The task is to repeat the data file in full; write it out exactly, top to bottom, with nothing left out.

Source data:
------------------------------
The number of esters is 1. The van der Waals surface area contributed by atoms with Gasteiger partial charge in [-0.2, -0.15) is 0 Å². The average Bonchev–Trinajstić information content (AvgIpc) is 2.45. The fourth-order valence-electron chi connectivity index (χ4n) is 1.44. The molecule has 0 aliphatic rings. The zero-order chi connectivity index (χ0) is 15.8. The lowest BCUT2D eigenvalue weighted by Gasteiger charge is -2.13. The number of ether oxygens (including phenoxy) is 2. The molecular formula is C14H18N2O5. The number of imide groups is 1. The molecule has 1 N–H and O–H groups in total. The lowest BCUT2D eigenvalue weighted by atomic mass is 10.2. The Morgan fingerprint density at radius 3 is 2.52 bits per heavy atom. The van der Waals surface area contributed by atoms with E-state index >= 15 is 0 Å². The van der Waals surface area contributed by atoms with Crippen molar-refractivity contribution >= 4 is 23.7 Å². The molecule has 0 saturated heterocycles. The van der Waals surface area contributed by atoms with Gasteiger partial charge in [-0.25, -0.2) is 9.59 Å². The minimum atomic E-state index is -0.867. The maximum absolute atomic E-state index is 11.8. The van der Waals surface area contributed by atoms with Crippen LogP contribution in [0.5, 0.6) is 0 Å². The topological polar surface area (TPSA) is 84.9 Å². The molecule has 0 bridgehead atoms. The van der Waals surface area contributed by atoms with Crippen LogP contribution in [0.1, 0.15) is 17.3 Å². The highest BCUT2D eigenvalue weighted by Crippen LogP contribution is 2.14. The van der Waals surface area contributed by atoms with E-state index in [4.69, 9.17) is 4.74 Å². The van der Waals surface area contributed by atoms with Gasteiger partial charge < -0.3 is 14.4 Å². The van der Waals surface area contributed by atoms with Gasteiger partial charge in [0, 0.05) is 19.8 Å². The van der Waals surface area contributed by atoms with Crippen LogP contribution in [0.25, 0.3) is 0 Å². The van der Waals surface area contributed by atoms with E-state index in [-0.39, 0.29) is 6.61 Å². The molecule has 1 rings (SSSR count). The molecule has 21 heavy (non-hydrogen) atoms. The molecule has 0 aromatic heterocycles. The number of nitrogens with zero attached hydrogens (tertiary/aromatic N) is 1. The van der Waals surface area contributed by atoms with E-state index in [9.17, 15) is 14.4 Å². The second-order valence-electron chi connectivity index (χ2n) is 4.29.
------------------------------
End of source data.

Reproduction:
The number of esters is 1. The van der Waals surface area contributed by atoms with Gasteiger partial charge in [-0.2, -0.15) is 0 Å². The average Bonchev–Trinajstić information content (AvgIpc) is 2.45. The fourth-order valence-electron chi connectivity index (χ4n) is 1.44. The molecule has 0 aliphatic rings. The zero-order chi connectivity index (χ0) is 15.8. The lowest BCUT2D eigenvalue weighted by Gasteiger charge is -2.13. The number of ether oxygens (including phenoxy) is 2. The molecular formula is C14H18N2O5. The number of imide groups is 1. The molecule has 1 N–H and O–H groups in total. The lowest BCUT2D eigenvalue weighted by atomic mass is 10.2. The Morgan fingerprint density at radius 3 is 2.52 bits per heavy atom. The van der Waals surface area contributed by atoms with E-state index >= 15 is 0 Å². The van der Waals surface area contributed by atoms with Crippen molar-refractivity contribution >= 4 is 23.7 Å². The molecule has 0 saturated heterocycles. The van der Waals surface area contributed by atoms with Gasteiger partial charge in [-0.25, -0.2) is 9.59 Å². The minimum atomic E-state index is -0.867. The maximum absolute atomic E-state index is 11.8. The van der Waals surface area contributed by atoms with Crippen LogP contribution in [0.5, 0.6) is 0 Å². The topological polar surface area (TPSA) is 84.9 Å². The molecule has 0 bridgehead atoms. The van der Waals surface area contributed by atoms with Crippen LogP contribution in [0.1, 0.15) is 17.3 Å². The highest BCUT2D eigenvalue weighted by Crippen LogP contribution is 2.14. The van der Waals surface area contributed by atoms with E-state index in [4.69, 9.17) is 4.74 Å². The van der Waals surface area contributed by atoms with Gasteiger partial charge < -0.3 is 14.4 Å². The van der Waals surface area contributed by atoms with Gasteiger partial charge in [0, 0.05) is 19.8 Å². The van der Waals surface area contributed by atoms with Crippen LogP contribution in [0.25, 0.3) is 0 Å². The van der Waals surface area contributed by atoms with E-state index in [-0.39, 0.29) is 6.61 Å². The molecule has 1 rings (SSSR count). The molecule has 21 heavy (non-hydrogen) atoms. The molecule has 0 aromatic heterocycles. The number of nitrogens with zero attached hydrogens (tertiary/aromatic N) is 1. The van der Waals surface area contributed by atoms with E-state index in [9.17, 15) is 14.4 Å². The second-order valence-electron chi connectivity index (χ2n) is 4.29.